The book of James is so clear that it even says that “your religion is worthless” if it does not include the proper works.  In this case the “works” James was speaking of was merely “controlling your tongue.” 4 Martin Luther was one who was famous for his “fiery invective” and coarse language.  So, of course, he would not like that part in the Bible where it condemns men who, “With the tongue praise our Lord and Father, and with the same tongue curse men, who have been made in God’s likeness.” 5  .  .  . 

Although the leader of their Reformation had this view of “faith alone,” Protestant Christians today do not say that they hate the book of James.  How is it then that they can still say they follow the doctrines of Martin Luther?

Understanding their reasoning will give you a key to what is going on in much of the religious fluff you see today across the denominational landscape. [This is their emphasis.] 

Believers have been handed a “gospel” that teaches a way to read the book of James and other equally pointed truths and yet mentally disconnect when thinking through (or taking) those truths to their proper conclusions.  This is what James meant by “deceives his own heart.” 7

It is like saying, “Two plus two is four.”  Everyone knows that is right, unless you have come under a delusion.  Under a delusion you can see “two plus two” and somehow know it equals four, but still go ahead and say with confidence that it equals five.  You have no apologies.  You can quote, “Faith without works is dead,” and at the same time say, “You do not need to do anything.”  You can justify every contradiction to the commands of the Scriptures by saying to those who would want to obey, “That is legalism; salvation is a free gift.” 8

Useless Religion

So, we see a religion full of gluttony, drunkenness, and even murder in the name of God, by people (including Martin Luther himself) who will justify their actions with the thought that they are “saved by faith alone.”  But James boldly says, “Can that faith save him?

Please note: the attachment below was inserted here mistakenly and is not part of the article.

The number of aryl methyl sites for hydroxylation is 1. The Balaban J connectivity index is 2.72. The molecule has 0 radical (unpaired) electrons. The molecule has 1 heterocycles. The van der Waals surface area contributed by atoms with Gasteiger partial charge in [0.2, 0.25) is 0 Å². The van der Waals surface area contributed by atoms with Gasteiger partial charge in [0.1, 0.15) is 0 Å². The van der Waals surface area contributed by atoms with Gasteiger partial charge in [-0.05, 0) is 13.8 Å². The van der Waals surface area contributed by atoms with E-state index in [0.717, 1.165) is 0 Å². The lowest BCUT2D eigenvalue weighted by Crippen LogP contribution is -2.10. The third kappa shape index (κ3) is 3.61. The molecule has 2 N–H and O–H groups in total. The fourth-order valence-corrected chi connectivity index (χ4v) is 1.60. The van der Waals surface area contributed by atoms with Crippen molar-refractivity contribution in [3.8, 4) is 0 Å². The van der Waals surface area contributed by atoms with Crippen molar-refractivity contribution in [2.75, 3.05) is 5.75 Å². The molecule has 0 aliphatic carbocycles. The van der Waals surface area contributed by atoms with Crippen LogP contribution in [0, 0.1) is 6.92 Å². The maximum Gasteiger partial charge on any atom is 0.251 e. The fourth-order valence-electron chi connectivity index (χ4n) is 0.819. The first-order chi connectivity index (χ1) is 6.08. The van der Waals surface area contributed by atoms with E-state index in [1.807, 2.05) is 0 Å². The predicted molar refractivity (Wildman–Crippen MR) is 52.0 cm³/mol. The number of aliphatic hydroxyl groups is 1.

James goes on to make the guidelines even tighter in writing to the believers, “If anyone one among you thinks he is religious, but does not bridle his tongue and deceives himself, this one’s religion is useless.” 9

So what is the “useless religion” James is talking about?  He is talking to believers here, isn’t he?  They think they have “saving faith” because they think they are “religious” — but by simply “not bridling his tongue” such a one is exposed by his behavior as having useless religion.

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James and Luther were both right in a strange way (as often happens in religion).

Luther’s doctrine of salvation in which works do not register is correct for the gift of salvation (the new birth), but not for sanctification, the subsequent life of the Christian from which a reward is derived. 

James, on the other hand, was concentrating only on the ensuing life of the new-born.  They disagreed on two different things! 

And because of that Luther began a path which led the church to where God has this to say about it.

***************(Begin Quote)

Revelation 3:

1 And to the angel of the church in Sardis [representing the Reformation time of 1517-1833] write; These things says He that has the seven Spirits of God, and the seven stars; I know your works, that you have a name [in men’s ears] that you live, and are dead [in Mine]

2 Be watchful, and strengthen the things which remain, that are ready to die: for I have not found your works perfect before God. 3 Remember therefore how you have received and heard, and hold fast, and repent.  If therefore you shall not watch, I will come on you as a thief, and you shall not know what hour I will come upon you. 

4 You have a few names even in Sardis which have not defiled their garments; and they shall walk with Me in white: for they are worthy. 

5 He that overcomes [himself], the same shall be clothed in white raiment; and I will not blot out his name out of The Book of Life, but I will confess his name before My Father, and before His angels. 

6 He that has an ear, let him hear what the Spirit says to the churches.   BACK

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Endnote 3 on page 5: